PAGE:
Plant Problem Troubleshooting Guide–Part 2

Here is the next installment in the plant problem troubleshooting series.  I highly recommend that you check out Parts One and Two before digging in to Part Three–There are questions that were asked previously that get built upon in this segment, and the whole thing will make much more sense. 

For part 1, see here.

For part 3, see here.

For solutions to plant problems, see here.  (You will need to scroll down to the bottom of the page.)

~~~~~~~~~~~~~~~~~~~~~~~~~~

9.  When did you first notice the problem (approximate date)?

  • Did the problem happen very quickly?
  • Did it happen gradually?
  • Is it getting worse?
  • Is it not getting worse?

(A bug can come in and decimate a plant overnight, while a disease is gradual and takes time to gain a foothold.)

10.  Has the plant ever had this problem before?  If yes, when?

11.  Are other plants in your landscape or garden similarly affected?  If yes, which ones and where are they located?

(Could be a pest related to one plant, or something like a slug that will eat damn near anything.)

12.  Which are the plant parts that are affected, and how are they affected:

  • Flowers: Are there spots, are they wilted, distorted, is there insect injury, or some other issue?
  • Fruit:  Are there blotches, it is dry or distored, is it rotten or mushy, or some other issue?
  • Leaves/needles:  Are there spots, are they wilted or rolled, do the leaves fall off, are they distorted, are they yellowish or brown, or some other issue?
  • Roots:  Are they brown (internally), are they rotted, are they chewed, are there few roots, or some other issue?
  • Twigs:  Are they dead, are there decayed areas, are they sticky/weepy, or some other issue?
  • Stems:  Are they dead, are there decayed areas, are they sticky/weepy, or some other issue?
  • Large branches:  Are they dead, are there decayed areas, are they sticky/weepy, or another issue?
  • Trunk:  Is it dead or losing bark, is there a decayed area, is it stucky/weepy or some other issue?
  • The whole plant:  Is it wilted, distorted, stunted, or some other issue?

13.  Have the base and/or roots of the plant been checked for signs of a problem or injury to the plant?  If so, what did you find?

(If roots get compacted, it can kill a plant.  This is seen often in trees where trucks and cars have repeatedly driven over the root zone.)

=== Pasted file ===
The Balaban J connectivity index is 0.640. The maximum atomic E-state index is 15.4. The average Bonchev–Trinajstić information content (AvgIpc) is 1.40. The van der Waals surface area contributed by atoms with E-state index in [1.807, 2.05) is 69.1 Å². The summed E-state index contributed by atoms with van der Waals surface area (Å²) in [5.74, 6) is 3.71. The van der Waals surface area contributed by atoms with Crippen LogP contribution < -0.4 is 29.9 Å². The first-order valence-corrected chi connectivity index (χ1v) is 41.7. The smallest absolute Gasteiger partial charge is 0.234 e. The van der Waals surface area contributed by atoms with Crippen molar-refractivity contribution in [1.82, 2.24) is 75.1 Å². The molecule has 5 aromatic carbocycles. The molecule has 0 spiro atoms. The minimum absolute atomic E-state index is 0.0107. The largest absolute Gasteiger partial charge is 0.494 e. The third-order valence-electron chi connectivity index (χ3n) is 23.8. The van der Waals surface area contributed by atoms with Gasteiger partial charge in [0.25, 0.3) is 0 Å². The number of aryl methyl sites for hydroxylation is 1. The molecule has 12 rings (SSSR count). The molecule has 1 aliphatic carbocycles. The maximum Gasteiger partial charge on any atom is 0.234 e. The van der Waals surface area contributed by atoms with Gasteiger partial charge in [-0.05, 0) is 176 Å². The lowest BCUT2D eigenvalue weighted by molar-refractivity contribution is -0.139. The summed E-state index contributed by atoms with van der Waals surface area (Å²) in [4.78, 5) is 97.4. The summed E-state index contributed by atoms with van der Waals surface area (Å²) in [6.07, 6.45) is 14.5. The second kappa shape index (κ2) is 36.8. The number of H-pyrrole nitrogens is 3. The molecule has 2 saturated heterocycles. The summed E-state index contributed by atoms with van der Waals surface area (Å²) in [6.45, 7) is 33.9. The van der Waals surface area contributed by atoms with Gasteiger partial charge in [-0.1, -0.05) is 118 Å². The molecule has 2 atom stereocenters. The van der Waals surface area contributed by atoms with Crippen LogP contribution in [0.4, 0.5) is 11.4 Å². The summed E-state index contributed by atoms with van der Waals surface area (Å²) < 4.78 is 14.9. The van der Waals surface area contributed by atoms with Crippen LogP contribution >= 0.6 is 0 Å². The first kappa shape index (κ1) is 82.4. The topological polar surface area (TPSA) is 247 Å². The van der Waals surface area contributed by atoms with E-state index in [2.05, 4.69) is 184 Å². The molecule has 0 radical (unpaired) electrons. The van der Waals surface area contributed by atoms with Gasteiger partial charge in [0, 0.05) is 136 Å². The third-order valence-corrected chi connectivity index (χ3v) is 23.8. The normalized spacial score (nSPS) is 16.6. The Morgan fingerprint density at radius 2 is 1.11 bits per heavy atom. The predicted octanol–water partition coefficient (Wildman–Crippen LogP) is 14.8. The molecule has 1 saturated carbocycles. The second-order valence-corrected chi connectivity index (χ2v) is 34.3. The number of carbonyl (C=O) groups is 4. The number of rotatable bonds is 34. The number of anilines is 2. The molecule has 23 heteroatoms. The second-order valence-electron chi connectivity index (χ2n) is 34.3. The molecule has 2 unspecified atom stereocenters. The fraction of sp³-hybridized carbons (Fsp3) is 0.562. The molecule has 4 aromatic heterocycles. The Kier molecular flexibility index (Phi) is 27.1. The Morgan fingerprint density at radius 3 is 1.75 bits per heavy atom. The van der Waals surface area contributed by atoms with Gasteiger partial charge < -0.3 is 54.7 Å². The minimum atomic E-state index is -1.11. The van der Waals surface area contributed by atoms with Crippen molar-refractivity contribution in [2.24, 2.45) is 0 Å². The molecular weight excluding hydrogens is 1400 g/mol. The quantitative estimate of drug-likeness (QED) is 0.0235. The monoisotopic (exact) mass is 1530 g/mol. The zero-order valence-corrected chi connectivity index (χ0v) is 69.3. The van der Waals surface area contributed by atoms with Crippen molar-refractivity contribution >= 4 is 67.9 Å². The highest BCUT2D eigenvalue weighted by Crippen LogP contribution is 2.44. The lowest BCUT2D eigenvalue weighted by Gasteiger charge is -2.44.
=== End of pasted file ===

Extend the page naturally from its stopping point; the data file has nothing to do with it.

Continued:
14.  How was the plant planted?

  • balled and burlapped?
  • plastic pot?
  • bare root?
  • pot/burlap removed from the root ball?
  • peat/manure/compost added to backfill?
  • peat/paper pot?
  • fertilizer applied at planting or right after planting?
  • planted by landscaper?
  • planted by previous owner?
  • other?

(Plants won’t grow well if the roots are constricted.)

15.  Is the plant mulched with:

  • nothing?
  • grass clippings?
  • bark mulch (what type of bark was used?)
  • other?

(Certain types of bark mulches can kill plants.)

16.  How is the plant watered?

  • hand watered?
  • sprinkler?
  • set sprinkler system?
  • drip/soaker hose/porous wall hose?

  Where is the water applied?

  • overhead watering?
  • individual emitter per plant?
  • watered whenever you water your lawn?
  • watered directly at base of plant?
  • watered at dripline?

  How often is plant watered?

  • how many times a week, and for how many minutes?
  • as needed with checking soil?
  • as needed without checking soil but relative to weather conditions?

(Overwatering or underwatering can stress a plant, killing it slowly or weakening it, making it more vulnerable to pest attack.)

~~~~~~~~~~~~~~~~~~~~~~~~~

Hope you are enjoying the series so far!  The final installment will be up soon.

Advertisements

Leave a Reply

Fill in your details below or click an icon to log in:

WordPress.com Logo

You are commenting using your WordPress.com account. Log Out / Change )

Twitter picture

You are commenting using your Twitter account. Log Out / Change )

Facebook photo

You are commenting using your Facebook account. Log Out / Change )

Google+ photo

You are commenting using your Google+ account. Log Out / Change )

Connecting to %s

%d bloggers like this: